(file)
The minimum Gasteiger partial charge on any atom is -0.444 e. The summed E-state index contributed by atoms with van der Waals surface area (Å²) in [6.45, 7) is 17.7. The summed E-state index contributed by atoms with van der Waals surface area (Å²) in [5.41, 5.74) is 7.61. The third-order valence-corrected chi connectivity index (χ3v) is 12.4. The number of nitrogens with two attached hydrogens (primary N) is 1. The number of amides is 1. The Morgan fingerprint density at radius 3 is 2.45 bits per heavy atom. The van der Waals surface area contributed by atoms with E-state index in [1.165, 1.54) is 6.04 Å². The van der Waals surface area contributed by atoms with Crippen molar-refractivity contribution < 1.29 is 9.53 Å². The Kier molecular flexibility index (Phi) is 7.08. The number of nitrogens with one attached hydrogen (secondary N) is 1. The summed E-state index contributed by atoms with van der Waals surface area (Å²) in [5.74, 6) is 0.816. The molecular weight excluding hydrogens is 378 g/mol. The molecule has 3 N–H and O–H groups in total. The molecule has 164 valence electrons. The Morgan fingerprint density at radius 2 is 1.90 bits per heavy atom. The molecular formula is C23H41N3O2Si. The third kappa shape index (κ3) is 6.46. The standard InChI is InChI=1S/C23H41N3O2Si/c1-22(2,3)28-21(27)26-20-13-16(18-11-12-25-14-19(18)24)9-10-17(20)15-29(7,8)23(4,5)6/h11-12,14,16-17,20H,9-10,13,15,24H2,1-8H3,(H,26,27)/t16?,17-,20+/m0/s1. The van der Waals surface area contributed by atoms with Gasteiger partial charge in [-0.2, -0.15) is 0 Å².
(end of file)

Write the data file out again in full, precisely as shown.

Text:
The minimum Gasteiger partial charge on any atom is -0.444 e. The summed E-state index contributed by atoms with van der Waals surface area (Å²) in [6.45, 7) is 17.7. The summed E-state index contributed by atoms with van der Waals surface area (Å²) in [5.41, 5.74) is 7.61. The third-order valence-corrected chi connectivity index (χ3v) is 12.4. The number of nitrogens with two attached hydrogens (primary N) is 1. The number of amides is 1. The Morgan fingerprint density at radius 3 is 2.45 bits per heavy atom. The van der Waals surface area contributed by atoms with E-state index in [1.165, 1.54) is 6.04 Å². The van der Waals surface area contributed by atoms with Crippen molar-refractivity contribution < 1.29 is 9.53 Å². The Kier molecular flexibility index (Phi) is 7.08. The number of nitrogens with one attached hydrogen (secondary N) is 1. The summed E-state index contributed by atoms with van der Waals surface area (Å²) in [5.74, 6) is 0.816. The molecular weight excluding hydrogens is 378 g/mol. The molecule has 3 N–H and O–H groups in total. The molecule has 164 valence electrons. The Morgan fingerprint density at radius 2 is 1.90 bits per heavy atom. The molecular formula is C23H41N3O2Si. The third kappa shape index (κ3) is 6.46. The standard InChI is InChI=1S/C23H41N3O2Si/c1-22(2,3)28-21(27)26-20-13-16(18-11-12-25-14-19(18)24)9-10-17(20)15-29(7,8)23(4,5)6/h11-12,14,16-17,20H,9-10,13,15,24H2,1-8H3,(H,26,27)/t16?,17-,20+/m0/s1. The van der Waals surface area contributed by atoms with Gasteiger partial charge in [-0.2, -0.15) is 0 Å².